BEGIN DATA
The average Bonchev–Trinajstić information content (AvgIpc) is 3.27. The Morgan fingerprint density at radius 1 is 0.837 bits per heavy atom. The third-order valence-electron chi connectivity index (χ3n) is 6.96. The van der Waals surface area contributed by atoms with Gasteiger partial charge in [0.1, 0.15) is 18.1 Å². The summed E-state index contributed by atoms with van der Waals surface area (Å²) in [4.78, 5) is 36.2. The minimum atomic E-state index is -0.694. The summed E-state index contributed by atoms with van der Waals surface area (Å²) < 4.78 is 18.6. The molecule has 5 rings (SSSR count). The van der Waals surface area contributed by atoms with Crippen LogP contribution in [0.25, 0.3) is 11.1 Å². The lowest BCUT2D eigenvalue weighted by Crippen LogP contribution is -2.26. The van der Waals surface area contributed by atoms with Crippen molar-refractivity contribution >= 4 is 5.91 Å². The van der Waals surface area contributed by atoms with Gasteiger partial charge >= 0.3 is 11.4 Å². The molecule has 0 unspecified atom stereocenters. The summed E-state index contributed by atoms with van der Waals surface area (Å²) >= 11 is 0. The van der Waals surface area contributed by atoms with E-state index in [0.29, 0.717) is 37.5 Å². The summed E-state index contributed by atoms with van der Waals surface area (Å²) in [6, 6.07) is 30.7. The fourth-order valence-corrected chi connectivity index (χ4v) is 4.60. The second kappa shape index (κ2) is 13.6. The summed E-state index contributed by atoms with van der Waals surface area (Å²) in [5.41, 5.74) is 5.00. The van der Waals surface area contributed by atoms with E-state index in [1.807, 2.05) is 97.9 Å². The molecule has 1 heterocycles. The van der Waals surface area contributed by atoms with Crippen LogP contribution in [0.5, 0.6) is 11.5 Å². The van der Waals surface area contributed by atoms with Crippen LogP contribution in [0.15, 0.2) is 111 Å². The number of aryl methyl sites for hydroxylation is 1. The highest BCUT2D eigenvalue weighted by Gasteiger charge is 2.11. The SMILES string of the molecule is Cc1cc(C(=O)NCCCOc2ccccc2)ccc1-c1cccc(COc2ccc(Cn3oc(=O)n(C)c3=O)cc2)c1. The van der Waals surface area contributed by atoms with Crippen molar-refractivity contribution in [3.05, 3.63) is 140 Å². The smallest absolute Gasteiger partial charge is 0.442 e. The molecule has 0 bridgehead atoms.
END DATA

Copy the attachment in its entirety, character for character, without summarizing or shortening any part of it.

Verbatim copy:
The average Bonchev–Trinajstić information content (AvgIpc) is 3.27. The Morgan fingerprint density at radius 1 is 0.837 bits per heavy atom. The third-order valence-electron chi connectivity index (χ3n) is 6.96. The van der Waals surface area contributed by atoms with Gasteiger partial charge in [0.1, 0.15) is 18.1 Å². The summed E-state index contributed by atoms with van der Waals surface area (Å²) in [4.78, 5) is 36.2. The minimum atomic E-state index is -0.694. The summed E-state index contributed by atoms with van der Waals surface area (Å²) < 4.78 is 18.6. The molecule has 5 rings (SSSR count). The van der Waals surface area contributed by atoms with Crippen LogP contribution in [0.25, 0.3) is 11.1 Å². The lowest BCUT2D eigenvalue weighted by Crippen LogP contribution is -2.26. The van der Waals surface area contributed by atoms with Crippen molar-refractivity contribution >= 4 is 5.91 Å². The van der Waals surface area contributed by atoms with Gasteiger partial charge >= 0.3 is 11.4 Å². The molecule has 0 unspecified atom stereocenters. The summed E-state index contributed by atoms with van der Waals surface area (Å²) >= 11 is 0. The van der Waals surface area contributed by atoms with E-state index in [0.29, 0.717) is 37.5 Å². The summed E-state index contributed by atoms with van der Waals surface area (Å²) in [6, 6.07) is 30.7. The fourth-order valence-corrected chi connectivity index (χ4v) is 4.60. The second kappa shape index (κ2) is 13.6. The summed E-state index contributed by atoms with van der Waals surface area (Å²) in [5.41, 5.74) is 5.00. The van der Waals surface area contributed by atoms with E-state index in [1.807, 2.05) is 97.9 Å². The molecule has 1 heterocycles. The van der Waals surface area contributed by atoms with Crippen LogP contribution in [0.5, 0.6) is 11.5 Å². The van der Waals surface area contributed by atoms with Crippen LogP contribution in [0.15, 0.2) is 111 Å². The number of aryl methyl sites for hydroxylation is 1. The highest BCUT2D eigenvalue weighted by Gasteiger charge is 2.11. The SMILES string of the molecule is Cc1cc(C(=O)NCCCOc2ccccc2)ccc1-c1cccc(COc2ccc(Cn3oc(=O)n(C)c3=O)cc2)c1. The van der Waals surface area contributed by atoms with Crippen molar-refractivity contribution in [3.05, 3.63) is 140 Å². The smallest absolute Gasteiger partial charge is 0.442 e. The molecule has 0 bridgehead atoms.